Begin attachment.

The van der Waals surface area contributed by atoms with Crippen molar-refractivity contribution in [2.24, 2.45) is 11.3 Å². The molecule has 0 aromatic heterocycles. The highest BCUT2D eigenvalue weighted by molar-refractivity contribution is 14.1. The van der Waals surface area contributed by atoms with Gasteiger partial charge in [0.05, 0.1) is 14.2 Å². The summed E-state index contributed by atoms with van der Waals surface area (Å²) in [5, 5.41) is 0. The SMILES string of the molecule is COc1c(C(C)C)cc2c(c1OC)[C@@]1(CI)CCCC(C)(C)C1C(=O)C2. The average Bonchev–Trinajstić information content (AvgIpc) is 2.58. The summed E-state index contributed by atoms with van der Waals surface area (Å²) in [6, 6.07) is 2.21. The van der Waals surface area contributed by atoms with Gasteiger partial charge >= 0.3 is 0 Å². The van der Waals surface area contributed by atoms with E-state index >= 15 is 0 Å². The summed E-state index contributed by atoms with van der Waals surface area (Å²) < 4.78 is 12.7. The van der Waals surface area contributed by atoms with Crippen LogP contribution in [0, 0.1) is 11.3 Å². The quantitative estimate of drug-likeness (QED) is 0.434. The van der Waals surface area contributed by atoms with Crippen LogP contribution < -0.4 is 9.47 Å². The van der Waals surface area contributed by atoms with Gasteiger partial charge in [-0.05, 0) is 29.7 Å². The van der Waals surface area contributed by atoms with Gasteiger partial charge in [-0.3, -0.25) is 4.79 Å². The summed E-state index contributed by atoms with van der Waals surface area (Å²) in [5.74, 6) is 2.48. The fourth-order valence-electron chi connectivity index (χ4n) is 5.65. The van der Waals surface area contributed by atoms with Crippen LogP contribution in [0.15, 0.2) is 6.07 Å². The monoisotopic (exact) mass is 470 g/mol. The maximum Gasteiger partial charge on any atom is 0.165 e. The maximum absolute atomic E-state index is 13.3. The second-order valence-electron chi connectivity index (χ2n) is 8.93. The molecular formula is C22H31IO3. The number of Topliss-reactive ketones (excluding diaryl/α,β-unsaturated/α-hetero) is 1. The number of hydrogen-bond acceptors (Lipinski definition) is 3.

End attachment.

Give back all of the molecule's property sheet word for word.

The van der Waals surface area contributed by atoms with Crippen molar-refractivity contribution in [2.24, 2.45) is 11.3 Å². The molecule has 0 aromatic heterocycles. The highest BCUT2D eigenvalue weighted by molar-refractivity contribution is 14.1. The van der Waals surface area contributed by atoms with Gasteiger partial charge in [0.05, 0.1) is 14.2 Å². The summed E-state index contributed by atoms with van der Waals surface area (Å²) in [5, 5.41) is 0. The SMILES string of the molecule is COc1c(C(C)C)cc2c(c1OC)[C@@]1(CI)CCCC(C)(C)C1C(=O)C2. The average Bonchev–Trinajstić information content (AvgIpc) is 2.58. The summed E-state index contributed by atoms with van der Waals surface area (Å²) in [6, 6.07) is 2.21. The van der Waals surface area contributed by atoms with Gasteiger partial charge >= 0.3 is 0 Å². The van der Waals surface area contributed by atoms with E-state index >= 15 is 0 Å². The summed E-state index contributed by atoms with van der Waals surface area (Å²) < 4.78 is 12.7. The van der Waals surface area contributed by atoms with Crippen LogP contribution in [0, 0.1) is 11.3 Å². The quantitative estimate of drug-likeness (QED) is 0.434. The van der Waals surface area contributed by atoms with Crippen LogP contribution < -0.4 is 9.47 Å². The van der Waals surface area contributed by atoms with Gasteiger partial charge in [-0.05, 0) is 29.7 Å². The van der Waals surface area contributed by atoms with Gasteiger partial charge in [-0.3, -0.25) is 4.79 Å². The summed E-state index contributed by atoms with van der Waals surface area (Å²) in [5.74, 6) is 2.48. The fourth-order valence-electron chi connectivity index (χ4n) is 5.65. The van der Waals surface area contributed by atoms with Crippen LogP contribution in [0.15, 0.2) is 6.07 Å². The monoisotopic (exact) mass is 470 g/mol. The maximum Gasteiger partial charge on any atom is 0.165 e. The maximum absolute atomic E-state index is 13.3. The second-order valence-electron chi connectivity index (χ2n) is 8.93. The molecular formula is C22H31IO3. The number of Topliss-reactive ketones (excluding diaryl/α,β-unsaturated/α-hetero) is 1. The number of hydrogen-bond acceptors (Lipinski definition) is 3.